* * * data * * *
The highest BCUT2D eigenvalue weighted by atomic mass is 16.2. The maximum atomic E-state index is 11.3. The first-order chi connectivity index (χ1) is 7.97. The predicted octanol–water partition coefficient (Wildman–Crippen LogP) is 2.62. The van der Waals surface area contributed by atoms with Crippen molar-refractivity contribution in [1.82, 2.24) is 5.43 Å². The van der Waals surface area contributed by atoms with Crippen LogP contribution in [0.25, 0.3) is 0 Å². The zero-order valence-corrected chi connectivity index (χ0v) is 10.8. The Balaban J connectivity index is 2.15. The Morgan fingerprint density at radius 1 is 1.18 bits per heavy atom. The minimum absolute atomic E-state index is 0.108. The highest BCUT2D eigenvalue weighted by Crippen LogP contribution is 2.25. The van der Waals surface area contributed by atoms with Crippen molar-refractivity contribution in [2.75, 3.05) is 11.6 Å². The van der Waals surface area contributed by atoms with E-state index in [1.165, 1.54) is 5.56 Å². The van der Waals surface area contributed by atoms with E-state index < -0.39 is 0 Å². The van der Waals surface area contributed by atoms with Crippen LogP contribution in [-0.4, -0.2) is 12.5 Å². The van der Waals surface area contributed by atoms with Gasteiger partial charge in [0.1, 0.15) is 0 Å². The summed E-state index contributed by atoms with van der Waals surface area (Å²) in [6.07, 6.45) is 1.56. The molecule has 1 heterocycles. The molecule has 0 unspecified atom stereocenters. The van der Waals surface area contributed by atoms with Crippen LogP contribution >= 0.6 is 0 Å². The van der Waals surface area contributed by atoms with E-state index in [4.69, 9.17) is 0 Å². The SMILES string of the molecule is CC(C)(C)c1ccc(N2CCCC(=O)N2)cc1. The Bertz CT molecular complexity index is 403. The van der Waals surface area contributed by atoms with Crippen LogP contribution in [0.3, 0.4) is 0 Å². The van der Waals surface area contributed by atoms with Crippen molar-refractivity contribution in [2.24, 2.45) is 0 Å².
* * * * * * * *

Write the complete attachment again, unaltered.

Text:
The highest BCUT2D eigenvalue weighted by atomic mass is 16.2. The maximum atomic E-state index is 11.3. The first-order chi connectivity index (χ1) is 7.97. The predicted octanol–water partition coefficient (Wildman–Crippen LogP) is 2.62. The van der Waals surface area contributed by atoms with Crippen molar-refractivity contribution in [1.82, 2.24) is 5.43 Å². The van der Waals surface area contributed by atoms with Crippen LogP contribution in [0.25, 0.3) is 0 Å². The zero-order valence-corrected chi connectivity index (χ0v) is 10.8. The Balaban J connectivity index is 2.15. The Morgan fingerprint density at radius 1 is 1.18 bits per heavy atom. The minimum absolute atomic E-state index is 0.108. The highest BCUT2D eigenvalue weighted by Crippen LogP contribution is 2.25. The van der Waals surface area contributed by atoms with Crippen molar-refractivity contribution in [2.75, 3.05) is 11.6 Å². The van der Waals surface area contributed by atoms with E-state index in [1.165, 1.54) is 5.56 Å². The van der Waals surface area contributed by atoms with E-state index < -0.39 is 0 Å². The van der Waals surface area contributed by atoms with Crippen LogP contribution in [-0.4, -0.2) is 12.5 Å². The van der Waals surface area contributed by atoms with Gasteiger partial charge in [0.1, 0.15) is 0 Å². The summed E-state index contributed by atoms with van der Waals surface area (Å²) in [6.07, 6.45) is 1.56. The molecule has 1 heterocycles. The molecule has 0 unspecified atom stereocenters. The van der Waals surface area contributed by atoms with Crippen LogP contribution >= 0.6 is 0 Å². The van der Waals surface area contributed by atoms with E-state index in [4.69, 9.17) is 0 Å². The SMILES string of the molecule is CC(C)(C)c1ccc(N2CCCC(=O)N2)cc1. The Bertz CT molecular complexity index is 403. The van der Waals surface area contributed by atoms with Crippen LogP contribution in [0.3, 0.4) is 0 Å². The van der Waals surface area contributed by atoms with Crippen molar-refractivity contribution in [2.24, 2.45) is 0 Å².